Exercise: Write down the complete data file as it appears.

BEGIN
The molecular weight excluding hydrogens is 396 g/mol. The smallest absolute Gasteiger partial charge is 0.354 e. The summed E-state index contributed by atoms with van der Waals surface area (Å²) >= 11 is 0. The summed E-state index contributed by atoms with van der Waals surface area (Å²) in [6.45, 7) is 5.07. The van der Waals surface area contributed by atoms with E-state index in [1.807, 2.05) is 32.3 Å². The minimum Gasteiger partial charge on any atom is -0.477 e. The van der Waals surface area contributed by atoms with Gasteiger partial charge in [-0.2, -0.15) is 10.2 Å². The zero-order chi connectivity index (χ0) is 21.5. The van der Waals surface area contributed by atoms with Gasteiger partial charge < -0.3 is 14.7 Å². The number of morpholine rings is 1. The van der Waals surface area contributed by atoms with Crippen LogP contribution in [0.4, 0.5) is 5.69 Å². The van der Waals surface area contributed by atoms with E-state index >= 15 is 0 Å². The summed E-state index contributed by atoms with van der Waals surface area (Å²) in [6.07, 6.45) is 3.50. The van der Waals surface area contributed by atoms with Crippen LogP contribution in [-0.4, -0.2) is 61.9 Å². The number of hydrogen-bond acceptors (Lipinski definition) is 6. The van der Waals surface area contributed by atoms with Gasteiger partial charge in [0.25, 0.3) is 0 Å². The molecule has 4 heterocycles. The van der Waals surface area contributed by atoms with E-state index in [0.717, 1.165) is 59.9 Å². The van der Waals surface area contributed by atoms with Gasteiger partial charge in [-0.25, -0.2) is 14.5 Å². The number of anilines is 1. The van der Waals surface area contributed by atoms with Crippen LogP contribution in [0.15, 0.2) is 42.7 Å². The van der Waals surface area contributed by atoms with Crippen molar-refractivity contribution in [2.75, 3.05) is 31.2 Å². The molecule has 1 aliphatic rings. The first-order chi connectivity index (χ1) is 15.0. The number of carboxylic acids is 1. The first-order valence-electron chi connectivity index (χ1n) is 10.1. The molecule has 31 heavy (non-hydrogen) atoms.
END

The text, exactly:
The molecular weight excluding hydrogens is 396 g/mol. The smallest absolute Gasteiger partial charge is 0.354 e. The summed E-state index contributed by atoms with van der Waals surface area (Å²) >= 11 is 0. The summed E-state index contributed by atoms with van der Waals surface area (Å²) in [6.45, 7) is 5.07. The van der Waals surface area contributed by atoms with E-state index in [1.807, 2.05) is 32.3 Å². The minimum Gasteiger partial charge on any atom is -0.477 e. The van der Waals surface area contributed by atoms with Gasteiger partial charge in [-0.2, -0.15) is 10.2 Å². The zero-order chi connectivity index (χ0) is 21.5. The van der Waals surface area contributed by atoms with Gasteiger partial charge < -0.3 is 14.7 Å². The number of morpholine rings is 1. The van der Waals surface area contributed by atoms with Crippen LogP contribution in [0.4, 0.5) is 5.69 Å². The van der Waals surface area contributed by atoms with E-state index >= 15 is 0 Å². The summed E-state index contributed by atoms with van der Waals surface area (Å²) in [6.07, 6.45) is 3.50. The van der Waals surface area contributed by atoms with Crippen LogP contribution in [-0.4, -0.2) is 61.9 Å². The number of hydrogen-bond acceptors (Lipinski definition) is 6. The van der Waals surface area contributed by atoms with Gasteiger partial charge in [0.25, 0.3) is 0 Å². The molecule has 4 heterocycles. The van der Waals surface area contributed by atoms with E-state index in [0.717, 1.165) is 59.9 Å². The van der Waals surface area contributed by atoms with Gasteiger partial charge in [-0.25, -0.2) is 14.5 Å². The number of anilines is 1. The van der Waals surface area contributed by atoms with Crippen LogP contribution in [0.15, 0.2) is 42.7 Å². The van der Waals surface area contributed by atoms with Crippen molar-refractivity contribution in [2.75, 3.05) is 31.2 Å². The molecule has 1 aliphatic rings. The first-order chi connectivity index (χ1) is 15.0. The number of carboxylic acids is 1. The first-order valence-electron chi connectivity index (χ1n) is 10.1. The molecule has 31 heavy (non-hydrogen) atoms.